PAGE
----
Chapter Two

Excerpted from 

Chapter Two - 

The Wheels Go Round and Round

      

Electricity is the movement of electrons. electrons create charge, which we can harness to do work. Your lights, your computer, your phone, etc., are all harnessing the flow of the electrons in order to do things for you using our machines. They all operate using the same basic power source: the flow of electrons.
First we'll explain electricity using these three basic principles of electrical flow and later in the chapter teach you the difference using the flow of Maxtrons or the force of Maxtricity.
·                 Voltage is the difference in charge between two points.
·                 Current is the rate at which charge is flowing.
·                 Resistance is a material’s tendency to resist the flow of charge (current).
So, when we talk about these values, we’re really describing the movement of charge, and thus, the behavior of electrons. A circuit is a closed loop that allows charge to flow from one place to another. Components in the circuit allow us to control this charge and use it to do useful work.
George Ohm was a Bavarian scientist who describes a unit of resistance that is defined by current and voltage. So, we start with voltage and will go from there.

Voltage

Voltage is defined as the amount of potential energy between two points on a circuit. One point has more charge than another. This difference in charge between the two points is called voltage. It is measured in volts, which, technically, is the potential energy difference between two points that will impart one joule of energy per coulomb of charge that passes through it  The unit “volt” is named after the Italian physicist Alessandro Volta who invented what is considered to be the first chemical battery. We represent Voltage in equations by the letter “V”.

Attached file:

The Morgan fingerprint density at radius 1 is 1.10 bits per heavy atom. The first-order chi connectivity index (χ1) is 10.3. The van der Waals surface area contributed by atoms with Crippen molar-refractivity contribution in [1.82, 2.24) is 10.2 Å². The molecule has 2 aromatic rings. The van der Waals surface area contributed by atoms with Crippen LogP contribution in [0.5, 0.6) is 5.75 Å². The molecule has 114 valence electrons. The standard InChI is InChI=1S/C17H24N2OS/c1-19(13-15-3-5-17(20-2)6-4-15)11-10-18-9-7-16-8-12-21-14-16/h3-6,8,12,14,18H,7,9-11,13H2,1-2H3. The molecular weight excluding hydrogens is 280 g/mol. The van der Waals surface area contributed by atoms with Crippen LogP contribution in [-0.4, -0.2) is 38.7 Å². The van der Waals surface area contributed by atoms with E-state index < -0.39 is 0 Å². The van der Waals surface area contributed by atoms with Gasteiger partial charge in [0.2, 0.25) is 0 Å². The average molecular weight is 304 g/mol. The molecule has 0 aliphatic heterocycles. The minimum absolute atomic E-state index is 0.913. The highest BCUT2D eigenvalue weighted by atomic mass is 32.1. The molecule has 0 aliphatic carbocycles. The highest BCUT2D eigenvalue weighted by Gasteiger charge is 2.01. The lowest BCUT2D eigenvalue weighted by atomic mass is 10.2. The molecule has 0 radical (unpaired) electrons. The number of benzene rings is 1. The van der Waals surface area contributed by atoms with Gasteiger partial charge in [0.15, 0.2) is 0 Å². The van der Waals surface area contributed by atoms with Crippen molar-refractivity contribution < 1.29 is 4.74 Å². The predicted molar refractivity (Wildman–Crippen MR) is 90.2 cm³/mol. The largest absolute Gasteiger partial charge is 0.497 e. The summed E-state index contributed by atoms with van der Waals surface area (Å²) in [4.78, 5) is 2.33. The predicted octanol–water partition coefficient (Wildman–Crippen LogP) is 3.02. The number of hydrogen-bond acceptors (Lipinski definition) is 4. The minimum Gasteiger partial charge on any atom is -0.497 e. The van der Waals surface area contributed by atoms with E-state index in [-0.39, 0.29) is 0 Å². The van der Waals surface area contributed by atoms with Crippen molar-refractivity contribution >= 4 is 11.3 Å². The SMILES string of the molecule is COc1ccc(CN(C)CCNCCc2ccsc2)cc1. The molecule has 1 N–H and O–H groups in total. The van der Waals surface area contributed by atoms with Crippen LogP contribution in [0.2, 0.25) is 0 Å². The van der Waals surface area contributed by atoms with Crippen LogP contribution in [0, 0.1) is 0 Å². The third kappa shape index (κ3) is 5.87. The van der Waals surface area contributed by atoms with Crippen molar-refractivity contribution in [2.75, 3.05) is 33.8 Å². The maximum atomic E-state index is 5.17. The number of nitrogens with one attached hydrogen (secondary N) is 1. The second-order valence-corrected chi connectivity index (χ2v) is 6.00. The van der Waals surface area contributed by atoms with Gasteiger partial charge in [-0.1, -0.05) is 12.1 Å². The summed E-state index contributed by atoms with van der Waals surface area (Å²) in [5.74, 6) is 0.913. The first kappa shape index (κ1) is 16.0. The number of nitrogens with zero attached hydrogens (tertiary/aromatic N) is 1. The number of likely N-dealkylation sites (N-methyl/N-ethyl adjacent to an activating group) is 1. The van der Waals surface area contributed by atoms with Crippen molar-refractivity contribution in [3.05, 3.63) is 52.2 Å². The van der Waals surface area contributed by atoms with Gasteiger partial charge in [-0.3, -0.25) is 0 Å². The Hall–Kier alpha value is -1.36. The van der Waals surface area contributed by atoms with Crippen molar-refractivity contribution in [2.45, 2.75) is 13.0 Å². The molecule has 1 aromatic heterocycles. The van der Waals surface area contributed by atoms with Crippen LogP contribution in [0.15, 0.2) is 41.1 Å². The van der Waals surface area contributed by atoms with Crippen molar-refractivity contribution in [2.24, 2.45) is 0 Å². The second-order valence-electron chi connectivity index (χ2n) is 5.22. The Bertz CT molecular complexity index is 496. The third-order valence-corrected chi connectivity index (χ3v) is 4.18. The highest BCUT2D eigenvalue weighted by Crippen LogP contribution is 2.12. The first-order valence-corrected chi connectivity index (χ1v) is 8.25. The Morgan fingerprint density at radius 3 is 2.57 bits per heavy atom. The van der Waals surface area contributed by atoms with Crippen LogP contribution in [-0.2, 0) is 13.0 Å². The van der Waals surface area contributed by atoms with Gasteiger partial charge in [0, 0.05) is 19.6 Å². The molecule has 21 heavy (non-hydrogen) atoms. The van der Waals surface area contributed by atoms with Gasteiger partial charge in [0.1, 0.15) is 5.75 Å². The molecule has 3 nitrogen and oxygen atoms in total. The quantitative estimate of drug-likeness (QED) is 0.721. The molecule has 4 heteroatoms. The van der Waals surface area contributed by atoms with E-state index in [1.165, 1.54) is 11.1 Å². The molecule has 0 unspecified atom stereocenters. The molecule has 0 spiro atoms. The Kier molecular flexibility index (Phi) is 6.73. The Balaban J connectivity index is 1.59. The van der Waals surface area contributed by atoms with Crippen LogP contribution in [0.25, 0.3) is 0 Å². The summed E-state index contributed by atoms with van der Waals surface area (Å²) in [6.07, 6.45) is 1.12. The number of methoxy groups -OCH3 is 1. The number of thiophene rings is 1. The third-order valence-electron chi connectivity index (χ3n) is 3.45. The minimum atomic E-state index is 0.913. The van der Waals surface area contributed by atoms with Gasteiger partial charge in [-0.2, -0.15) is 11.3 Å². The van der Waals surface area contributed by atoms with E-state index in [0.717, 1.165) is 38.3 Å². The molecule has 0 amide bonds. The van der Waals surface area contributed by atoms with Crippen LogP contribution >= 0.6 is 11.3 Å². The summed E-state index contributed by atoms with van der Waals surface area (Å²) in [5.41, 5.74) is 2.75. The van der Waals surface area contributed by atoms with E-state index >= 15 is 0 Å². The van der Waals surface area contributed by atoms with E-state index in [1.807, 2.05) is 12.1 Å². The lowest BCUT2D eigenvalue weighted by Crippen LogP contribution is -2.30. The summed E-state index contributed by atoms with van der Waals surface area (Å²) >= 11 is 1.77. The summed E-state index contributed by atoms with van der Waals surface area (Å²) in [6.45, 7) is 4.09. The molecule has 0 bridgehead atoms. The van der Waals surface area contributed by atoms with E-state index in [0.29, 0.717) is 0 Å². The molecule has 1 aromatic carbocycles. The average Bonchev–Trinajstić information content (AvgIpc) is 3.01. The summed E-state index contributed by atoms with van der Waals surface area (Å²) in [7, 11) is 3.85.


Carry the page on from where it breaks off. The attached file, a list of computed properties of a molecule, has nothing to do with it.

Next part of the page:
When describing voltage, current, and resistance, a common analogy is a water tank. In this analogy, charge is represented by the water amount, voltage is represented by the water pressure, and current is represented by the water flow. So for this analogy, remember:
·                 Water = Charge
·                 Pressure = Voltage
·                 Flow = Current
Consider a water tank at a certain height above the ground. At the bottom of this tank there is a hose.

The most used of all scientific rules today is Ohm's Law because it is the basis of all of the electrical devices in your home and business.  When a company like Apple or Google or Intel or Toyota or Tesla create any kind of product, they first must design their ideas about the electrical components of their products so that they conform to Ohm's Law.  This is the same rule of Nature that we all learned in High School if we were fortunate enough to have a good High School Physics teacher.

Simply stated Ohm's Law:

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This formula deals with only three things about Electricity:
·                 Voltage is the difference in charge between two points.
·                 Current is the rate at which charge is flowing.
·                 Resistance is a material’s tendency to resist the flow of charge (current).
I know this looks like Math and it is - HOWEVER - do not panic.  It's very simple math and all it is saying is that the Power (The Voltage) of an electrical circuit is EQUAL to the FLOW of Electrons - (I Stands for Amps.  I know, why is it not A?) but it is what it is) Multiplied by the Resistance ('R')

OR put another way, the amount of electricity that is running through a circuit is simply the FLOW of electrons multiplied by the Resistance to that flow.

In other words, please take a moment to look at the following diagram because it is an excellent analogy of what is meant by Electricity and probably the one that your High School Physics teacher used to get you over the hump about Ohm's Law.


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